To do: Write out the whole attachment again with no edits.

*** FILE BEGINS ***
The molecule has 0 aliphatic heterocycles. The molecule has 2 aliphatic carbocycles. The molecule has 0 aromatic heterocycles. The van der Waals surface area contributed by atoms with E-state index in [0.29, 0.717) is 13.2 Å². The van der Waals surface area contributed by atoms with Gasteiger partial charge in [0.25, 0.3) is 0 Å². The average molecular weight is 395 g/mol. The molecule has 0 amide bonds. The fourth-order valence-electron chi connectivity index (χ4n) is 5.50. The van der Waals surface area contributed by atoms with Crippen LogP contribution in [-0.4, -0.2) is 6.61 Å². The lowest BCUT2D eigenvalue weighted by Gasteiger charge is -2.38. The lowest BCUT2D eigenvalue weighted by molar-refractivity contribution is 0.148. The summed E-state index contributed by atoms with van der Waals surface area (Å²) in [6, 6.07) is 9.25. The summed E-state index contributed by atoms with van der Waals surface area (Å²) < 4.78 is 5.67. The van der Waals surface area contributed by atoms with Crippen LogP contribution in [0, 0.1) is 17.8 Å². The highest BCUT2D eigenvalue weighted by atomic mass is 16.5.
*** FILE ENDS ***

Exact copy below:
The molecule has 0 aliphatic heterocycles. The molecule has 2 aliphatic carbocycles. The molecule has 0 aromatic heterocycles. The van der Waals surface area contributed by atoms with E-state index in [0.29, 0.717) is 13.2 Å². The van der Waals surface area contributed by atoms with Gasteiger partial charge in [0.25, 0.3) is 0 Å². The average molecular weight is 395 g/mol. The molecule has 0 amide bonds. The fourth-order valence-electron chi connectivity index (χ4n) is 5.50. The van der Waals surface area contributed by atoms with Crippen LogP contribution in [-0.4, -0.2) is 6.61 Å². The lowest BCUT2D eigenvalue weighted by Gasteiger charge is -2.38. The lowest BCUT2D eigenvalue weighted by molar-refractivity contribution is 0.148. The summed E-state index contributed by atoms with van der Waals surface area (Å²) in [6, 6.07) is 9.25. The summed E-state index contributed by atoms with van der Waals surface area (Å²) < 4.78 is 5.67. The van der Waals surface area contributed by atoms with Crippen LogP contribution in [0, 0.1) is 17.8 Å². The highest BCUT2D eigenvalue weighted by atomic mass is 16.5.